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Corsair Enters SSD Market With 128 GB SSD

By - Source: Tom's Hardware US | B 17 comments
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Corsair enters the SSD market as its new Corsair S128 SSD silently hits store shelves.

Although an official announcement has yet to be made, it would appear Corsair has entered into the SSD market.  Appearing recently at e-retailers, Corsair's new S128 SSD features 128 GB of storage capacity and modest sequential read and write speeds of 90 MB/s and 70 MB/s, respectively.  It has yet to be seen if Corsair will offer SSDs in other capacities.

According to Hexus, this Corsair S128 SSD is equipped with a Samsung controller and Samsung NAND flash memory.  Later this year, Corsair is expected to release its second generation of SSDs, which will increase performance to more competitive levels.  These faster SSDs are expected to be based on existing high-performance SSDs, quite possible from Intel, with read and write speeds surpassing 200 MB/s.  It is also believed that Corsair will eventually release SSDs capable of speeds hitting 400 MB/s, but little is known about a potential release date for those.

The 128 GB Corsair S128 SSD has been spotted for order at NCIX for $335.74.  With the cost of SSDs quickly becoming affordable for mainstream users, it may not be long before other companies, such as Western Digital, also feel now is the right time to get on the SSD bandwagon.

Detailed specifications of the Corsair S128:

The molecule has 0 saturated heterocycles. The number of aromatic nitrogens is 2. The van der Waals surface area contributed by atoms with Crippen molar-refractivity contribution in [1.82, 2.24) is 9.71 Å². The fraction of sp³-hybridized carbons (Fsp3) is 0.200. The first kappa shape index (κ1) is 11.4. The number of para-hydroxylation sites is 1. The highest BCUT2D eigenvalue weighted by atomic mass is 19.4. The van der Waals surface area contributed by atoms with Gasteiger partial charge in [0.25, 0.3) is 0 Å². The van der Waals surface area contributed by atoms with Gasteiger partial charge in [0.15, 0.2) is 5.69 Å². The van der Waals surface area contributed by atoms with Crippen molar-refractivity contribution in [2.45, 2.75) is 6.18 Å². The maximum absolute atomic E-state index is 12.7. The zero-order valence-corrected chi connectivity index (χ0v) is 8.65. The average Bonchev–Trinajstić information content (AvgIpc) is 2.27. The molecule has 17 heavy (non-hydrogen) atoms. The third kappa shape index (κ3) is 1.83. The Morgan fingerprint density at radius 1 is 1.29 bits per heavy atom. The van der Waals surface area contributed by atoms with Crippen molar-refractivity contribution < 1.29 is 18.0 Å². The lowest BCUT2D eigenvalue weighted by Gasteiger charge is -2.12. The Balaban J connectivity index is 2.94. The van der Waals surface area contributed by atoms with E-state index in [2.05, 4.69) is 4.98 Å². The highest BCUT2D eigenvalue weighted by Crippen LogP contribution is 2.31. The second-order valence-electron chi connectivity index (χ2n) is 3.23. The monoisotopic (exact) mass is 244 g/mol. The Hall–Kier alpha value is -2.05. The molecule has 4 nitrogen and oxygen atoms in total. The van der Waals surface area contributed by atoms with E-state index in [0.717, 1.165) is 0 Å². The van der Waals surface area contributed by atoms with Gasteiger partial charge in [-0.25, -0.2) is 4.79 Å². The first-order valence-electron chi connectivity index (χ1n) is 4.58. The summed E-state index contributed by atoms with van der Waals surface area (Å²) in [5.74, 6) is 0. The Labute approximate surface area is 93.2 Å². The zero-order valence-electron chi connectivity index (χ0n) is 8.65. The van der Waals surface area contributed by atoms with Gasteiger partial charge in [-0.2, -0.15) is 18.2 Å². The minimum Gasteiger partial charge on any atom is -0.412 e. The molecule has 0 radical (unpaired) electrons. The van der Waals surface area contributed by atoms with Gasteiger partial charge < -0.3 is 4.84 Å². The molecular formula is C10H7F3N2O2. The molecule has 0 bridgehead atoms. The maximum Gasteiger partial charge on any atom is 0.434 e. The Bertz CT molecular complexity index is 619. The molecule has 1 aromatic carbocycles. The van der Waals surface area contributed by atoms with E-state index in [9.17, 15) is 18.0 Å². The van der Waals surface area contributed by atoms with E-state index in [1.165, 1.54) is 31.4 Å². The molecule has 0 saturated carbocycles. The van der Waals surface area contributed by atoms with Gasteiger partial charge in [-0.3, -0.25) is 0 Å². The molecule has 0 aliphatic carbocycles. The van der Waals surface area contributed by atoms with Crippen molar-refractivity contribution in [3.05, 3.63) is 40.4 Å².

• Form Factor 2.5'
  • Unformatted Capacity 128GB
  • User Addressable Sectors 250,069,680
  • Bytes per Sector 512
  • Interface SATA II
  • Sequential Read/Write 90 MB/s read / 70 MB/s write
  • Voltage 5V ±5%
  • Power Consumption Read 0.48W
  • Power Consumption Write 0.46W
  • S.M.A.R.T Support Yes
  • MTBF 1,000,000 Hours
  • Operating Temperature 0°C to 70°C
  • Shock 1500G
  • Width 69.85 mm
  • Height 9.5mm
  • Weight 72g
Display 17 Comments.
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  • 0 Hide
    Anonymous , January 21, 2009 1:18 PM
    Say what you may, but I still think $335 for a 'slow' SSD is still a lot of money!

    A nice price would be sub $1 per GB flash drives (SSD)
  • -1 Hide
    bone squat , January 21, 2009 4:47 PM
    I agree with pro digit. A more appropriate price would be around $200 for only 128gb..I mean it is ONLY 128gb. That might hold a couple of new games and some mp3s. But it sure isn't going to be well suited for downloading stuff.
  • 0 Hide
    Tindytim , January 21, 2009 5:15 PM
    I rather disappointed. I could understand the slow speeds if this was some sort of cheaper budget model, but it's not, so it's rather pointless to even try.

    Bone SquatI agree with pro digit. A more appropriate price would be around $200 for only 128gb..I mean it is ONLY 128gb. That might hold a couple of new games and some mp3s. But it sure isn't going to be well suited for downloading stuff.

    Are you kidding? Even if all the games you played installed the capacity of Dual-Layer DVDs, that would be 16 games. The average installs I see nowadays are usually a couple of gigs, not 8.

    Not to mention you could fit well over 15,000 mp3s. Your math skills must suck.
  • 0 Hide
    baov , January 21, 2009 5:16 PM
    It might seem "slow" but this looks to be the samsung SLC drive. Expect no stutter and great battery life.